The influence of these earlier painters is readily apparent in the work of many contemporary artists. Thomas Curtin (1899– 1977) sets a twentieth-century tone with his Autumn Maple, isolating a majestic orange and sun-kissed tree in the middle of the picture against an almost hidden moun- tain. Half a century later, Peter Yesis paints a trio of maples in various stages of growth, and extends the scene to include the cows in the field.
Ken DeWaard is drawn toward Emile Gruppe’s (1896-1978) Covered Bridge without ever having known him. The concept of the covered bridge in every season has acquired iconic status in Vermont, as evidenced by several works from a covered bridge in a snowstorm, to a covered walking bridge, inviting a stroll in warmer weather. By installing the works in groups, according to location, insight abounds into how diverse artists approach the same subject. Their choices and their contrasts underscore how the landscape has endured or changed over time.
While project guidelines allowed for a generous interpretation of the sites, some artists such as Christopher Magadini set up a view of Haystack Mountain in what could have been the footprint of Jay Hall Connaway (1893-1970.) Other artists such as Yesis found it necessary to approach Winooski Falls just up river from where Alden Bryan (1913-2001) painted it, a par- ticular location which is no longer accessible. The change of location predicated a change of tone as well. Thus with Bryan, one is impacted by the majesty of the scene from afar, whereas with Yesis one is drawn into more serene and intimate detail.
In Aldro Hibbard’s (1886-1972) West River in Autumn the colorful fall foliage dominates the canvas, while South Londonderry is barely visible except for a few buildings and the white church spire below the mountains and against the abundance of orange-hued trees. John Traynor, on the other hand, has framed a more immediate view of the same area in winter. At first, the viewer wonders if the matching geography is referenced; the abundance of foliage is missing, and the vantage point has shifted to the southwest. Ultimately it is Traynor’s proximity to both mature and voluntary trees, bare in winter, which strip the scene of its autumnal grandeur and hint at the raw reality of winter.
Mt. Mansfield, the state’s highest peak at 4,395 feet elevation above sea level, looms large in the exhibit. Viewed from the east and from the west, it occupies the foreground and the background of several paintings. Garin Baker and Caleb Stone keep the mountain at bay as much as possible. Baker utilizes the mountain as a snow- capped backdrop with the picture plane dominated by recent additions — street signs, utility lines, a paved road and silos.
So too, Caleb Stone places a figure in red, walking a dog, ironically dominating the scene against the mountain, despite their diminutive size. Charles Curtis Allen (1886-1950) and Charles Louis Heyde embrace it front and center. Allen’s Mt. Mansfield conveys a classic scene of the crispness of recent snowfall.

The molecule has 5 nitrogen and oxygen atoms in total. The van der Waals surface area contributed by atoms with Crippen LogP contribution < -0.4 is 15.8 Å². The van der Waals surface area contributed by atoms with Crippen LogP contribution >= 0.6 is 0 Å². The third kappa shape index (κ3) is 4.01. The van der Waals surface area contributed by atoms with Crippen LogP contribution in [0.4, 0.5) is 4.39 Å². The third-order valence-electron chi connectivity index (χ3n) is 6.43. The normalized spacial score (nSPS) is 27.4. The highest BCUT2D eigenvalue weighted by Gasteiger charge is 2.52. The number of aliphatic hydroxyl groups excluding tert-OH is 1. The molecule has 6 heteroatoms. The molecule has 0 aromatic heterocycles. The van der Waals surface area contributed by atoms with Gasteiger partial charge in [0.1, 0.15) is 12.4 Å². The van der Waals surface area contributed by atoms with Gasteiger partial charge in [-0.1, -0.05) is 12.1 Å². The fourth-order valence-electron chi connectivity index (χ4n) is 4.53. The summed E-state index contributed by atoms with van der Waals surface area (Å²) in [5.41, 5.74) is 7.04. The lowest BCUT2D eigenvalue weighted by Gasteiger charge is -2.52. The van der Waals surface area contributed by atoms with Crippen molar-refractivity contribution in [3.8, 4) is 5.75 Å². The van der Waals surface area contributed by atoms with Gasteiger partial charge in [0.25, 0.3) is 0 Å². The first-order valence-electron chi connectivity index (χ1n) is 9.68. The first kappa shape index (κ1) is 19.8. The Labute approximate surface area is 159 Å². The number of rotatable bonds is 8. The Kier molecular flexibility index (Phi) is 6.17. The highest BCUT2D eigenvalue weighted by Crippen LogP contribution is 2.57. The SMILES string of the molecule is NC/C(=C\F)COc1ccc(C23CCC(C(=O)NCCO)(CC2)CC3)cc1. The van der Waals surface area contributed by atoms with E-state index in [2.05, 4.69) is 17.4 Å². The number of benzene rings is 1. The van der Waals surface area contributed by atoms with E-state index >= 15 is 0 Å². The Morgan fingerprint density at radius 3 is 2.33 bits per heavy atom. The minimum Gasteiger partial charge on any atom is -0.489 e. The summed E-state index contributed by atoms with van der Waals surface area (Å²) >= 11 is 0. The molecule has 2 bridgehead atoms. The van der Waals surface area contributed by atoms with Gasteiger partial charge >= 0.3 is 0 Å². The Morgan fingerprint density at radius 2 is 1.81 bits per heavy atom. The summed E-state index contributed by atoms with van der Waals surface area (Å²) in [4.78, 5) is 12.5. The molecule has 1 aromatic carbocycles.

In Cindy House’s recent visit to Otter Creek Valley she observed the same tranquility that attracted Martha Wood Belcher (1844-1930), who infused her broad depiction of the valley with a nineteenth-century sense of serenity, not missing a detail of the terrain, animals, people, mountains and sky. House’s pastel Mist Over Otter Creek simplifies the terrain while catching more subtle variations in color and form as to hold onto the scene’s harmony and sense of the past.
Though wooden and even metal sap buckets are now the rarity, Mary Martin’s team of horses and human workers evoke the industry of Aldro Hibbard’s Maple Syrup Cart. Hibbard’s oxen pull a sled carrying the wooden bucket, while Martin’s horses pull a wagon, accompanied by two bundled-up workers. Both suggest the diligence of productivity.
As many as four artists visited the same sites, resulting in a kaleidoscope of viewpoints that surround each location. Among the youngest of the twentieth-century artists, Robert Blair (1912-2002) was known for the exuberance of his watercolors, as seen in his Fairfax Falls. In Mark Boedges’ work the falls rush by; in Kevin Fahey’s painting the rocks frame the flow; and William Hoyt surveys a wider scene.
In this ambitious gathering of artists, locations, and 120 paintings, many of the participants expressed a similar sentiment as James Coe, who commented about selecting the same site as Cindy House, and then comparing notes once back in the studio. He talked about the thrill of finding new places to paint and sharing the discoveries with fellow artists. Others confessed about the adjustment required by the project, in some cases deciding a more interesting view was now in the opposite direction.
Curator Tom Waters referenced his discussions with the artists over the past year and theirs with each other as to how the landscape has changed or stayed the same. He notes that while there were contrasts of viewpoint and style, there was a keen awareness of the impact of the older generation of artists on their work. “The artists themselves have been having exactly the discussions we hope to spark in the visiting public,” Waters noted. The collection as a whole reflects a celebration of what we value today, and one cannot help but wonder what influence that will have on the future. Stepping back into a rich palette of natural beauty, Then and Now offers a whole new generation of observations against a back- drop of rich, painterly legacy.
Then and Now is on view through September 2, 2019, at the Bryan Memorial Gallery, 180 Main Street, Jeffersonville, Vermont, 05464, 802-644-5100.
Bryan Memorial Gallery sent the following press release to its press contacts this week.
Bryan Memorial Gallery
Susan Lassiter’s Presidency concludes after 8 Years;
Julie Brown succeeds her.